That’s a given.

    Increased natural gas energy efficiency = Reduced exhaust temperatures
    A high efficiency water heater or condensing boiler vents Cool exhaust out of the wall through a PVC pipe.

    Increased natural gas energy efficiency = Reduced CO2 emissions
    The DOE states ~ For every 1 million Btu’s of heat energy recovered from the exhaust of combusted natural gas, 117 lbs of CO2 will Not be put into the atmosphere.
    There is in every 1 lb of combusted natural gas, 2 lbs of recoverable Water, and this distilled water is very usable.

    So when Energy Efficiency is being discussed, why isn’t the largest reducer of Climate Change Emissions (natural gas) not mentioned?
    What energy source is being used to create a lot of this electricity?
    Imagine America’s power plants operating with No Chimneys. No exhaust going into the atmosphere! No, or very little CO2. And lots of distilled water being created.

    Power plants at well over 90% Energy Efficiency. This 30 plus year proven technology
    is waiting to be applied.
    What America is waiting for is the decision to Want to Win this battle against Climate Change.
    Is it government or is it Industry, or both who have to decide~ We want to Win this Battle?

  7. Germany’s push toward renewable energy is causing so many drops and surges from wind and solar power that more utilities than ever are receiving money from the grids to help stabilize the country’s electricity Twenty power companies including Germany’s biggest utilities, EON SE and RWE AG, now get fees for pledging to add or cut electricity within seconds to keep the power system stable, double the number in September, according to data from the nation’s four grid operators. Utilities that sign up to the 800 million-euro ($1.1 billion) balancing market can be paid as much as 400 times wholesale electricity prices, the data show. Germany’s drive to almost double power output from renewables by 2035 has seen one operator reporting five times as many potential disruptions as four years ago, raising the risk of blackouts in Europe’s biggest electricity market while pushing wholesale prices to a nine-year low. German Utilities Bail Out Electric Grid at Wind’s Mercy, Bloomberg.com Germany has given away $130 billion, mostly to solar power companies, yet solar power makes up a minuscule 0.3 percent of German power supply, while doing almost nothing toward the original objective of reducing greenhouse gas emissions. Last year, Germany saw a drop of 13 percent in green jobs, primarily due to collapse of their solar industry.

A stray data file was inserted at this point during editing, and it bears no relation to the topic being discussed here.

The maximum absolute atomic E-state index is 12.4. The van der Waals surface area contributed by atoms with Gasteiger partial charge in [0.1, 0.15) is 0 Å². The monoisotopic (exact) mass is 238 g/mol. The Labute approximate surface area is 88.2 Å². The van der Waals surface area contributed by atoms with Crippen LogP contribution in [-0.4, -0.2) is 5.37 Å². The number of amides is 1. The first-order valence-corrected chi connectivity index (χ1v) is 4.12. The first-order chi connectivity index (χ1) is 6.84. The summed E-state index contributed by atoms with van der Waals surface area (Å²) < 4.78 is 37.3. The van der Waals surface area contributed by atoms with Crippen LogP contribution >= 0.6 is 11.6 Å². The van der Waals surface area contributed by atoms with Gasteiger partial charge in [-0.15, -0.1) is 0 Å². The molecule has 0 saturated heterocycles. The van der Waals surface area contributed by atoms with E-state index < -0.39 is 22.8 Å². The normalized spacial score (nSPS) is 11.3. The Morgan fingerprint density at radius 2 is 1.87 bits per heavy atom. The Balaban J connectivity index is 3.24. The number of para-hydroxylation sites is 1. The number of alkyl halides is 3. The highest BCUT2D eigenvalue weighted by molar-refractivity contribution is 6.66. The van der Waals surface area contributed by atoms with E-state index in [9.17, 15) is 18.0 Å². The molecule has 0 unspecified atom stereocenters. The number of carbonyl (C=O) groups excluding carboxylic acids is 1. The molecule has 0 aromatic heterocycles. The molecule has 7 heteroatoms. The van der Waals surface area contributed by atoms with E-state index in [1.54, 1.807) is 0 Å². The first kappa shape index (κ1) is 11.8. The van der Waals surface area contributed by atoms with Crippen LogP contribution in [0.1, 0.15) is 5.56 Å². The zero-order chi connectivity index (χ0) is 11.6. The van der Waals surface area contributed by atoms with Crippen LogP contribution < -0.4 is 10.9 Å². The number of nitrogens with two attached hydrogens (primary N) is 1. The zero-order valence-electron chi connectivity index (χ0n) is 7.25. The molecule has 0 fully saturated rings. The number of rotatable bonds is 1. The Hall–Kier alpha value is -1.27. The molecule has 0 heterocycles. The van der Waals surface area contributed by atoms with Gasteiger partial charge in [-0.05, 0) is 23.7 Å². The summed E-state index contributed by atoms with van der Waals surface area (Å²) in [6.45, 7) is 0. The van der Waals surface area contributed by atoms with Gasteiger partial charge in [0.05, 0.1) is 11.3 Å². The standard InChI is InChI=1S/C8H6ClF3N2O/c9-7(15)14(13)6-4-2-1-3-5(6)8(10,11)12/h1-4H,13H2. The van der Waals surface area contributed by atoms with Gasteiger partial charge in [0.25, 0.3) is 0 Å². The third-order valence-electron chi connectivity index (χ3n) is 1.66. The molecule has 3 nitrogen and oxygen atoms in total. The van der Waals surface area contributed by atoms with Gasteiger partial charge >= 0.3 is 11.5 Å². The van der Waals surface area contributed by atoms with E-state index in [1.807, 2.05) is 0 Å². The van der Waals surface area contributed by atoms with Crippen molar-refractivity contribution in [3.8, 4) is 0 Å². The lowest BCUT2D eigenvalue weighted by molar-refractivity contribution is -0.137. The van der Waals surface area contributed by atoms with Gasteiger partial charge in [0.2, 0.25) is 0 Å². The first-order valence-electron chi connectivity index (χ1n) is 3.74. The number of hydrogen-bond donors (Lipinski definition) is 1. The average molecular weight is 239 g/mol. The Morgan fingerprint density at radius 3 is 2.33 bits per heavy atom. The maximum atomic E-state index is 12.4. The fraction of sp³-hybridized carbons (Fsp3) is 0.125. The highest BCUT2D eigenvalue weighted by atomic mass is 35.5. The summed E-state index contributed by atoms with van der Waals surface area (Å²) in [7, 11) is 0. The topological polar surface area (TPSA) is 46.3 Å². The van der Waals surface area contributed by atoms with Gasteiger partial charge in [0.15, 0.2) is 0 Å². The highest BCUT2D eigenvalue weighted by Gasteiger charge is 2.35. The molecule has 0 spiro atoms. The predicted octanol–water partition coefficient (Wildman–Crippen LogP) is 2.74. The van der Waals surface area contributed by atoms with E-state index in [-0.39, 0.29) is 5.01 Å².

8. Subsidies that have driven the spread of large solar farms across Britain are to be scrapped under plans to stop the panels from blighting the countryside. Energy companies that build solar farms currently qualify for generous consumer-funded subsidies through the so-called ‘Renewable Obligation’ (RO) scheme, and had expected to keep doing so until 2017. But the Department of Energy and Climate Change announced on May 13, 2014 that it planned to shut the RO to new large solar farms two years early, from April next year notes Emily Gosden. The decision follows an admission by ministers that far more projects have been built than expected, leading to a rising subsidy bill for consumers and increasing local opposition. Lord Marland said solar is already going to cost the consumer 7 billion euros for 400 million euros of net present value. This is on a product where you need the electricity when the sun doesn’t shine.